Thứ Hai, ngày 11 tháng 1 năm 2016

List of architectural styles

An architectural style is characterized by the features that make a building or other structure notable and historically identifiable. A style may include such elements as form, method of constructionbuilding materials, and regional character. Most architecture can be classified as a chronology of styles which changes over time reflecting changing fashions, beliefs and religions, or the emergence of new ideas, technology, or materials which make new styles possible.
Styles therefore emerge from the history of a society and are documented in the subject of architectural history. At any time several styles may be fashionable, and when a style changes it usually does so gradually, as architects learn and adapt to new ideas. Styles often spread to other places, so that the style at its source continues to develop in new ways while other countries follow with their own twist. A style may also spread through colonialism, either by foreign colonies learning from their home country, or by settlers moving to a new land. After a style has gone out of fashion, there are often revivals and re-interpretations. For instance, classicism has been revived many times and found new life as neoclassicism. Each time it is revived, it is different.
Vernacular architecture works slightly differently and is listed separately. It is the native method of construction used by local people, usually using labour-intensive methods and local materials, and usually for small structures such as rural cottages. It varies from region to region even within a country, and takes little account of national styles or technology. As western society has developed, vernacular styles have mostly become outmoded by new technology and national building standards.

Contents

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Chronology of styles[edit]

Fetus[edit]

Early civilizations developed, often independently, in scattered locations around the globe. The architecture was often a mixture of styles in timber cut from local forests and stone hewn from local rocks. Most of the timber has gone, although the earthworks remain. Impressive, massive stone structures have survived for years.

Ancient Americas[edit]

Mediterranean and Middle-East Civilizations[edit]

Ancient Near East and Mesopotamia[edit]

Iranian and Persian[edit]

Ancient Asian[edit]

Indian[edit]

Historic temple styles[edit]

Chinese[edit]

Also[edit]

Classical Antiquity[edit]

The architecture of Ancient Greece and Ancient Rome, derived from the ancient Mediterranean civilisations such as at Knossos on Crete. They developed highly refined systems for proportions and style, using mathematics and geometry.

The Dark Ages[edit]

The European "Dark Ages" are generally taken to run from the end of the Roman Empire, circa around 400 AD, to around 1000 AD. Relatively little is known of this period, but Christianity (spread by the Romans) was already making a significant impact on European culture, and the Romans left a technological and social legacy.

Europe[edit]

Medieval Europe[edit]

The dominance of the Church over everyday life was expressed in grand spiritual designs which emphasized piety and sobriety. The Romanesque style was simple and austere. The Gothic style heightened the effect with heavenly spires, pointed arches and religious carvings.[1]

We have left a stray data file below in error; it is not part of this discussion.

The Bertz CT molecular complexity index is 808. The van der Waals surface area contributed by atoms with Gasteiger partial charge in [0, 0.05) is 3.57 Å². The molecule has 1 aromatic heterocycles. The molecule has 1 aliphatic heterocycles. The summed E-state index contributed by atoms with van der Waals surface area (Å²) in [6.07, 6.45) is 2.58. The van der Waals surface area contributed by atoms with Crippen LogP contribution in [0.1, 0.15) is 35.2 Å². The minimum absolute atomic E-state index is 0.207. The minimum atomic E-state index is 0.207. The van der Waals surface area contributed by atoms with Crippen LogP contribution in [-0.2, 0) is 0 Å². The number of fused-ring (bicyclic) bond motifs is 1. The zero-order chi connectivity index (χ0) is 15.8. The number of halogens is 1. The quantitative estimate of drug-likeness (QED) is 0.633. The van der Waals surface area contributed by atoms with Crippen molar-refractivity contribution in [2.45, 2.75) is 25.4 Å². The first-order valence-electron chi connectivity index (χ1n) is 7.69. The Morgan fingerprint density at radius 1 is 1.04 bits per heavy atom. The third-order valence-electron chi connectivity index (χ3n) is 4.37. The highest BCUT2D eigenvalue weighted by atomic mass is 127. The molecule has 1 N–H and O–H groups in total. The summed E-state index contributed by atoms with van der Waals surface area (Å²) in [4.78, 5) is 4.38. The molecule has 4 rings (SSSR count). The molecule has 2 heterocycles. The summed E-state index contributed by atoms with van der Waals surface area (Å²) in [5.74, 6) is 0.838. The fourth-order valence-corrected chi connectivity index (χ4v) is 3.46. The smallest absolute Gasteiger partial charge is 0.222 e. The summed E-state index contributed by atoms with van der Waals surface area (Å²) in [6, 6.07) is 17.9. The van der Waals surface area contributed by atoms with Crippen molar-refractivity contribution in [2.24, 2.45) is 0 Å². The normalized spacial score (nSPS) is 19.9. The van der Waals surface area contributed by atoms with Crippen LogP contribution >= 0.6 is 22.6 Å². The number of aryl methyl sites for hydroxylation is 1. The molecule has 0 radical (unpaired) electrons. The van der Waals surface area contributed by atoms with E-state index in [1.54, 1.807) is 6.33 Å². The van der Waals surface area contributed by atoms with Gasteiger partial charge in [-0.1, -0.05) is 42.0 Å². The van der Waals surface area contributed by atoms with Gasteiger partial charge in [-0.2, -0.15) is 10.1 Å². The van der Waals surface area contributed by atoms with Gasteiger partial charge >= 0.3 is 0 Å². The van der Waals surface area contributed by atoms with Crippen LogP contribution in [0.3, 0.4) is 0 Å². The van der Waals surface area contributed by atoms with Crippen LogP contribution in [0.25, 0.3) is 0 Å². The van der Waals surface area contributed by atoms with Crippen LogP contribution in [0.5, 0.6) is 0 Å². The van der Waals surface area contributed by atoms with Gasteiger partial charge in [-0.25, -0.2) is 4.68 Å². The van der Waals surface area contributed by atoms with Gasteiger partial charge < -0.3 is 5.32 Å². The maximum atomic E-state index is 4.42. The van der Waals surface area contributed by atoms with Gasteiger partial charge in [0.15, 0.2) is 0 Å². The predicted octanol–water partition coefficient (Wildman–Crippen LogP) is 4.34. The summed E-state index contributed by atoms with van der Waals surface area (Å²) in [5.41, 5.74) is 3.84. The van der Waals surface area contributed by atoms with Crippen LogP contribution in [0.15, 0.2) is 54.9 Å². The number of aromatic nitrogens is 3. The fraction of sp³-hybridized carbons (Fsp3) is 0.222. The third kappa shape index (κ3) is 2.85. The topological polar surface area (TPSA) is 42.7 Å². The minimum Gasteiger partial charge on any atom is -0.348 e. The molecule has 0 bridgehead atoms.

Romanesque[edit]

Associated styles[edit]

Gothic[edit]

Asian architecture contemporary with the Dark Ages and medieval Europe[edit]

Japanese[edit]

Chinese[edit]

Dravidian and Vesara temple styles (India)[edit]

Other Indian styles[edit]

Islamic[edit]

American architecture contemporary with the Dark and Middle Ages[edit]

The Renaissance and its successors[edit]

1425-1660. The Renaissance began in Italy and spread through Europe, rebelling against the all-powerful Church, by placing Man at the centre of his world instead of God.[2]The Gothic spires and pointed arches were replaced by classical domes and rounded arches, with comfortable spaces and entertaining details, in a celebration of humanity. The Baroque style was a florid development of this 200 years later, largely by the Catholic Church to restate its religious values.[3]

United Kingdom[edit]

Spain and Portugal[edit]

Colonial[edit]

Baroque[edit]

Asian architecture contemporary with Renaissance and post-Renaissance Europe[edit]

Japanese[edit]

Indian[edit]

Neoclassicism[edit]

1720-1837 and onwards. A time often depicted as a rural idyll by the great painters, but in fact was a hive of early industrial activity, with small kilns and workshops springing up wherever materials could be mined or manufactured. After the Renaissance, neoclassical forms were developed and refined into new styles for public buildings and the gentry.

Neoclassical[edit]

Revivalism and Orientalism[edit]

Revivals started before the Victorian Era[edit]

Victorian revivals[edit]

Orientalism[edit]

Revivals in North America[edit]

Other late 19th century styles[edit]

Rural styles[edit]

Reactions to the Industrial Revolution[edit]

Arts and Crafts in Europe[edit]

Arts and Crafts in the US[edit]

Modernism and other styles contemporary with modernism[edit]

Modernism under communism[edit]

Fascist/Nazi[edit]

Post-Second World War[edit]

Other 20th century styles[edit]

Post-Modernism and early 21st century styles[edit]

Fortified styles[edit]

Vernacular styles[edit]

Generic methods[edit]

European[edit]

North American[edit]

Native American[edit]

South American[edit]

African[edit]

Asian[edit]

Australasian[edit]

Alphabetical listing[edit]




















































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